The Retail Spyder (XRT) is looking rather bullish despite the less than stellar reports from the sector today and this week. There is some speculation that the shopping season could be better than expected already and if the better than expected economic strength from the third quarter carries into this one then I can see it happening. The sector has been trending up over the last 12 months and recently broke out to new highs. Previous resistance was tested as support and then in a text book move the ETF is now bouncing up off the 30 day EMA. Momentum is bullish and comparing the two peaks since the break to new highs is convergent with higher prices. Stochastic is bullish and crossing above the upper signal line. This ETF looks like it is in rally mode and could keep moving higher.
The S&P 500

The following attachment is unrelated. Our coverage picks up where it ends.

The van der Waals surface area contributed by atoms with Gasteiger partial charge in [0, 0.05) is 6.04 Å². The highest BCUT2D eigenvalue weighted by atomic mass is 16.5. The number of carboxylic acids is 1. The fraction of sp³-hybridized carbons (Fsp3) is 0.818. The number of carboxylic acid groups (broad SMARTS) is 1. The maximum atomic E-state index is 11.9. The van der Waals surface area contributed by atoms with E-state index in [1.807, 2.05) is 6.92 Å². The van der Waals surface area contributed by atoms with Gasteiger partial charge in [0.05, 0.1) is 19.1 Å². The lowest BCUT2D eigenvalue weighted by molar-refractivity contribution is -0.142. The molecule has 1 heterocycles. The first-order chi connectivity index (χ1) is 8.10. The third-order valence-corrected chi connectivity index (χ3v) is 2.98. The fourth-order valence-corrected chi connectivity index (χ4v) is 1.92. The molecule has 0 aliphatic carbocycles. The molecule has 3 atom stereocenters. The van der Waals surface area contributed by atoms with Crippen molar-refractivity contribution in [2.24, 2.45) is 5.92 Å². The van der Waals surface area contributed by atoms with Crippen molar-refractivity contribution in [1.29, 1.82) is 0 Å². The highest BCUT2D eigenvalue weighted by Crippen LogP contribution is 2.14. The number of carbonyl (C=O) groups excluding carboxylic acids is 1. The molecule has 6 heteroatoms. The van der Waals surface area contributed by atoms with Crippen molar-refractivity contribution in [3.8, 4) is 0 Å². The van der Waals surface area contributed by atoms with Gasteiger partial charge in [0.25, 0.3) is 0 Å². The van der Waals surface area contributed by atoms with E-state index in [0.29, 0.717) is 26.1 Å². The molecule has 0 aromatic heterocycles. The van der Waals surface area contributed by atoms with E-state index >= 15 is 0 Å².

The S&P 500 opened just above the flat line today, bobbing over and under for the first half hour of trading. Some stocks were moving, particularly the ones releasing earnings, but for the most part the markets were awaiting Janet Yellen. Her remarks, released to the market yesterday, provided some relief and her performance during the hearing today reinforced that feeling. As soon as she began to speak the markets began to lift, reaching an early high just before 11:30AM. The middle part of the day saw the index, and the other major indices, fall back some before retesting the early high in late afternoon trading. On the short term daily charts the index is indicating a buy. MACD hit zero today and is crossing over to the bullish side at the same time stochastic has pointed up. This signal has resulted in 50-100 points of up side each time it has happened over the last 12 months.